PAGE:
The active form of vitamin D transcriptionally represses the Smad7 signaling and activates ERK to inhibit the differentiation of a inflammatory T helper cell subset and suppress experimental autoimmune encephalomyelitis [Immunology]

March 25th, 2015 by Nanduri, R., Mahajan, S., Bhagyaraj, E., Sethi, K., Kalra, R., Chandra, V., Gupta, P.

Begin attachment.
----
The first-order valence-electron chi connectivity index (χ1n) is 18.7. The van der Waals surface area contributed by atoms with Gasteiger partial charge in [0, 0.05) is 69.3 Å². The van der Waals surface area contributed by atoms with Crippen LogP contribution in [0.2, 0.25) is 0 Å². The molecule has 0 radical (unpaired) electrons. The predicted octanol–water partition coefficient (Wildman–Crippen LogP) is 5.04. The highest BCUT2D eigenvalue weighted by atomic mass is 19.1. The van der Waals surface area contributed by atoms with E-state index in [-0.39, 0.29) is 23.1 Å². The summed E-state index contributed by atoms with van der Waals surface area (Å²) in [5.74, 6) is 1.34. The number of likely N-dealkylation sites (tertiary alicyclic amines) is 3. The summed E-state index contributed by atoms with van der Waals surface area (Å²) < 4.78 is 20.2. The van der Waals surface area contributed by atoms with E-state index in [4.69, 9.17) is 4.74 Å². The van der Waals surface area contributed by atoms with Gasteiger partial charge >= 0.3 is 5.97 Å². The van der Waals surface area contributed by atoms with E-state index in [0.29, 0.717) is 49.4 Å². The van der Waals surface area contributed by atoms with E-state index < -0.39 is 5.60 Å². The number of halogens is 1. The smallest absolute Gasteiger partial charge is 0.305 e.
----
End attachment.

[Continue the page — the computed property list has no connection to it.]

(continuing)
The ability of the active form of vitamin D, 1,25-dihydroxyvitamin D3 (1,25(OH)2D3), to transcriptionally modulate Smads to inhibit Th17 differentiation and experimental autoimmune encephalomyelitis (EAE) has not been adequately studied.. This study reports modulation of Smad signaling by the specific binding of the VDR along with its heterodimeric partner RXR to the negative vitamin D response element (VDRE) on the promoter of Smad7, which leads to Smad7 gene repression. The VDR mediated increase in Smad3 expression partially explains the IL10 augmentation seen in Th17 cells. Furthermore, the VDR axis also modulates non-Smad signaling by activating ERK during differentiation of Th17 cells, which inhibits the Th17-specific genes il17a, il17f, il22, and il23r. In vivo EAE experiments revealed that, 1,25(OH)2D3 suppression of EAE correlates with the Smad7 expression in the spleen and lymphnodes. Furthermore, Smad7 expression also correlates well with IL17 and IFN╬│ expression in CNS infiltered inflammatory T cells. We also observed similar gene repression of Smad7 in in vitro differentiated Th1 cells, when cultured in presence of 1,25(OH)2D3. The above canonical and non-canonical pathways in part address the ability of 1,25(OH)2D3-VDR to inhibit EAE.
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